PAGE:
Justin Trudeau’s Liberals have time and again tried to portray themselves as champions for the middle class. But while they were busy fighting for their Bay Street friends, they have missed several opportunities to help everyday Canadians.

On October 5th, the NDP tabled a motion calling for universal Pharmacare, which would have tremendously helped Canadians and saved the government billions of dollars.

“(…) PBO estimates total drug spending under a national Pharmacare program would amount to $20.4 billion, if implemented in 2015-16 (Summary Figure 1). This represents savings of roughly $4.2 billion.”  – PBO Report, September 28, 2017

On October 17th, the Liberals voted against the motion…

Tax evasion
Earlier this year, NDP MP Murray Rankin proposed a bill, C-362, to crack down on tax avoidance. Furthermore, the NDP Parliamentary Leader, Guy Caron, and NDP Finance team (composed of Alexandre Boulerice, Nathan Cullen and Pierre-Luc Dusseault) have consistently called on the government to close tax loopholes and fix the problems plaguing CRA. 

And while the Liberals have failed to take any action on tax havens, one of their prominent fundraisers has been accused of tax evasion…

“Trudeau chief fundraiser linked to Cayman Islands tax scheme.” – CBC, November 5, 2017

On November 1, the NDP offered an olive branch to the Liberals by tabling a motion asking to scrap Bill C-27, a bill that put Finance Minister Bill Morneau in a possible conflict of interest for which he is being investigated.

The Liberals didn’t seize that opportunity and the motion didn’t get the support it needed to pass…

“Liberals rebuff NDP attempt to shelve pension bill, despite conflict of interest concerns.” – CBC, November 1, 2017

On October 23, the NDP introduced a motion asking for Minister Morneau to apologize for leading Canadians to believe that he had placed his shares in Morneau Shepell into a blind trust, while never having done so and for the government to act on closing loopholes in the Conflict of Interest Act.

The Liberals rejected the motion on October 24 and Minister Morneau has yet to apologize…

“Liberals defeat NDP motion to close conflict-of-interest loophole.” – Globe and Mail, October 24, 2017 

And, after rejecting the NDP’s motion proposing an open and transparent process for nominating Officers of Parliament, the Liberal government moved ahead in using the same broken process that allowed them to nominate Madeleine Meilleur. While certain questions remain regarding the candidacy of the new Conflict of Interest and Ethics Commissioner, the NDP continued to call out the unethical process.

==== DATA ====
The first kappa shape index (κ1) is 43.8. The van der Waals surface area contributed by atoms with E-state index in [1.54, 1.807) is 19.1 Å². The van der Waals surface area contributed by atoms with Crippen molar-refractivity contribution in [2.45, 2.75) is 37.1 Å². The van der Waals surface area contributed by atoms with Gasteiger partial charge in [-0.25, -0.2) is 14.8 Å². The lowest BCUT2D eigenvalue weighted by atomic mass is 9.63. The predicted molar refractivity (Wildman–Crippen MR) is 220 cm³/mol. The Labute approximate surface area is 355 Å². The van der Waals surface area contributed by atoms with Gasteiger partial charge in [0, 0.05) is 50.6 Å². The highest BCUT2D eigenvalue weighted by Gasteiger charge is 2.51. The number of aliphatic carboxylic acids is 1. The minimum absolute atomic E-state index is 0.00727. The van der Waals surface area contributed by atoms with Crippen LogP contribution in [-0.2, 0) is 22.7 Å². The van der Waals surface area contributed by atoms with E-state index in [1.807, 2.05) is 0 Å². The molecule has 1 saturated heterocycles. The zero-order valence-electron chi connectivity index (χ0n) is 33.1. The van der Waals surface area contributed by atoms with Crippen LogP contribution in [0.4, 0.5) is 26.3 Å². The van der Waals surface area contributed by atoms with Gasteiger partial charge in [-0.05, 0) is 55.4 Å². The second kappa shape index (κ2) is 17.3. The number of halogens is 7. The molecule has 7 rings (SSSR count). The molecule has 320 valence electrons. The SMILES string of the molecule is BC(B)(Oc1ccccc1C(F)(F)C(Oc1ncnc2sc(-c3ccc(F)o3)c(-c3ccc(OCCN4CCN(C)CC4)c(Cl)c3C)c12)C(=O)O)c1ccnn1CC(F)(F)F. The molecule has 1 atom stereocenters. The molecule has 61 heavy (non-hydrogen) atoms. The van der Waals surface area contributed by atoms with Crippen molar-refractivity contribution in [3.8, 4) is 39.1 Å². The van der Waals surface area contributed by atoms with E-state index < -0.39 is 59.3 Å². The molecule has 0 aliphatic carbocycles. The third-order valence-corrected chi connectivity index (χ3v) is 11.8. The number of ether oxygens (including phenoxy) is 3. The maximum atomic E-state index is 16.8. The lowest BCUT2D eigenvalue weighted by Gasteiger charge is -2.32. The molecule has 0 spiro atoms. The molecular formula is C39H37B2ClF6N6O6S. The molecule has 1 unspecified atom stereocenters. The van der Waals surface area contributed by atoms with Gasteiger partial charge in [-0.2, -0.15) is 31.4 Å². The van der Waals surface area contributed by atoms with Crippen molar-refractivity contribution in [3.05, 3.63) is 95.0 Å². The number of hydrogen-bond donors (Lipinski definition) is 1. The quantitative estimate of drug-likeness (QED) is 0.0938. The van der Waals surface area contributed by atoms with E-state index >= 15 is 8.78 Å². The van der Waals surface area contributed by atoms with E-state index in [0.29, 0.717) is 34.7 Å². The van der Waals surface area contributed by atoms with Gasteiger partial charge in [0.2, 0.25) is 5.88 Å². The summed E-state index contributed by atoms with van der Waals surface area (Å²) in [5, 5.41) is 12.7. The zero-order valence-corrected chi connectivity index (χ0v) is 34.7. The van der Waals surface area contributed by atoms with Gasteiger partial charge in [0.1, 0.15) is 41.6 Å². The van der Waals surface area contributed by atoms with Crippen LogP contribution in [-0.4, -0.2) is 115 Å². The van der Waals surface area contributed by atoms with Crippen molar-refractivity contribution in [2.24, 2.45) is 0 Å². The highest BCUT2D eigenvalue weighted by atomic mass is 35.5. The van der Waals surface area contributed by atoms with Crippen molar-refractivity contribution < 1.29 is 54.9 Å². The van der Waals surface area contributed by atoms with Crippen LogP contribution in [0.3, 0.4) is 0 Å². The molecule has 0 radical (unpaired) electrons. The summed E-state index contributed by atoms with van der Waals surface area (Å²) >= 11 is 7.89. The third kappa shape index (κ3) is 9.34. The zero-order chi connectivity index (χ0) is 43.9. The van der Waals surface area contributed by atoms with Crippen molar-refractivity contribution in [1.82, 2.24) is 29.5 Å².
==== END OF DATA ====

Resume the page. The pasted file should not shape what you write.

“Liberals were unethical in secretive appointment of new ethics commissioner, opposition says.” – Montreal Gazette, December 12, 2017

NDP MP Rachel Blaney introduced Bill C-325, an Act to amend the Canadian Bill of Rights to include the right to housing.

On November 8, the Liberals rejected the bill and two weeks later unveiled their own, much less ambitious housing strategy…

“While I support the principles and goals behind Bill C-325, I will unfortunately not be supporting the legislation when it comes to a vote.” – Bryan May, Liberal MP (Cambridge), Hansard, September 25, 2017

And now, the good news
Thankfully, there is still hope for Canadians.

Following the apologies made by the Prime Minister to the LGBTQ community and NDP LGBTQ Issues Critic Randall Garrison’s relentless advocacy on the matter, the House of Commons worked together to pass Bill C-66, which aims to expunge unjust convictions.

Also, NDP Indigenous and Northern Affairs Critic Romeo Saganash introduced Bill C-262, asking for Canadian law to respect the UN Declaration on the Rights of Indigenous Peoples. Mr. Saganash has worked on this issue tirelessly for years and was even part of an international team that helped write the declaration itself.

On November 21, Minister Jody Wilson-Raybould announced the government’s support for the bill.

“Justice minister supports NDP bill to fully implement UNDRIP, something activists have long demanded.” - CBC, November 21, 2017

The NDP hopes 2018 will mark the beginning of a new era of cooperation between all parties in the House of Commons.